On 12 September 1918 Stefan Zweig wrote to Joyce about Exiles.
Zweig had received a copy of Joyce’s play Exiles and he wrote on 12 September to say that he had read it and thought it was a “great artistic revelation.” He and Joyce met a few times after this, and Zweig left an account of their conversations in his autobiography.
Viennese-born Zweig had published several books before the outbreak of the First World War, and came to live in Switzerland during the war. Joyce lent him copies of Exiles and A Portrait of the Artist as a Young Man, and in his letter of 12 September Zweig praised Joyce’s play and said that he would do all he could to promote it.
At the time, Zweig was about to leave for a trip to Lake Geneva and he told Joyce that he hoped to meet him as soon as he returned. After their initial meetings in Zurich, they didn’t meet again until Joyce was in Salzburg in 1928. Zweig included his impressions of Joyce in his autobiography, Die Welt von Gestern (The World of Yesterday). Zweig claimed that Joyce was testy and that he harboured resentment against Dublin, against England and against particular individuals, but that this resentment also fuelled his literary creation.
According to Zweig, Joyce rejected all association with the English language, saying that he could not express himself in it without locking himself in a particular tradition. Apparently, Joyce claimed that he would like a language “which is above all languages, a language to which all will do service.” On one occasion, Joyce asked Zweig how he would translate a particular sentence in A Portrait of the Artist as a Young Man into German. They tried it in French and Italian, too, with Joyce demonstrating to Zweig his proficiency with languages other than English.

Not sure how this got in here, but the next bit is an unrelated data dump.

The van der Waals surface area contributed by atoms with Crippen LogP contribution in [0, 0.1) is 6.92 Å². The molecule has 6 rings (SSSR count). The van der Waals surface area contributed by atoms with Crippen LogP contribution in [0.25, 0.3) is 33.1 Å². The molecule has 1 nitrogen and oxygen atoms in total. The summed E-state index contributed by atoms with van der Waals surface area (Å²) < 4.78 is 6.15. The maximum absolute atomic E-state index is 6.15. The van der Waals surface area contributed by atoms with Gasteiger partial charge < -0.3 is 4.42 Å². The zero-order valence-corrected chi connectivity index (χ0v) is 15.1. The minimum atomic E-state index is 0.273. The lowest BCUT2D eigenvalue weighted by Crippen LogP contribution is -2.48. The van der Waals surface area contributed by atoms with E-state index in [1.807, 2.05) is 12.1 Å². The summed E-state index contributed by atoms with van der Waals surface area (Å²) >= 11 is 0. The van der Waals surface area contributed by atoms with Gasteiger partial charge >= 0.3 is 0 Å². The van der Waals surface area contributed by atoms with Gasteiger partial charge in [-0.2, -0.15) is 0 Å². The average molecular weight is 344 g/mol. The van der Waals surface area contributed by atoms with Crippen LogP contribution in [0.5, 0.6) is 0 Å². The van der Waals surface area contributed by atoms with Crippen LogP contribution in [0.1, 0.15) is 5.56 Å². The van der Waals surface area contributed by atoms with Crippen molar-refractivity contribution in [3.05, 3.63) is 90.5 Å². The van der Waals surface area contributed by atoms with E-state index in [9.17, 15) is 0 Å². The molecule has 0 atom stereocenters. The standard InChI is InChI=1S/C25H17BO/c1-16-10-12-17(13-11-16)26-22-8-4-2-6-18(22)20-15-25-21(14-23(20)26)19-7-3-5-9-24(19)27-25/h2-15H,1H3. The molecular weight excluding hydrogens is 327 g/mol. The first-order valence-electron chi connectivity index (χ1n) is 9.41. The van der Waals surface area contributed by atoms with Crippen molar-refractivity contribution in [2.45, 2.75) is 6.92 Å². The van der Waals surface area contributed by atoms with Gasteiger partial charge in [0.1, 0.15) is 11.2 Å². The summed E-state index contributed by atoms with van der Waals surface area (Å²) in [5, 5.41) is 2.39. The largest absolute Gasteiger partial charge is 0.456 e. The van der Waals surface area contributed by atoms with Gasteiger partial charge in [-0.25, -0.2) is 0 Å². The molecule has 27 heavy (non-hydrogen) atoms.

Ellmann in his biography of Joyce thought that Zweig might have been influential in finding Hannah von Mettal as a German translator for Exiles, but she had already written to Joyce in March 1918, months before Joyce and Zweig first got in contact, and there is no evidence that Mettal and Zweig were in contact. Ellmann also thought that it was probably through Zweig that the first production of Exiles was organised at the Munich Schauspielhaus in 1919, but again there seems to be no evidence of this.
In 1936 Zweig invited Joyce to join a committee to mark Sigmund Freud’s eightieth birthday. By then, Zweig was living in London: his works were banned and burned by the Nazis and he left Europe for North and later South America, settling just outside Rio de Janeiro in August 1940. On 22 February 1942 Zweig sent the manuscript of his autobiography Die Welt von Gestern to his publisher, and the following day he and his wife took their own lives.
Sources & Further Reading:
Ellmann, Richard: James Joyce – new and revised edition, Oxford: Oxford University Press, 1982.
Joyce, James: Letters of James Joyce, vol. II edited by Richard Ellmann, London: Faber & Faber, 1966.
James Joyce – Paul Léon Papers in the National Library of Ireland – A catalogue, Dublin: National Library of Ireland, 1992.
Norburn, Roger: A James Joyce Chronology, Basingstoke: Palgrave Macmillan, 2004.
Zweig, Stefan: The World of Yesterday, London: Pushkin Press, 2011.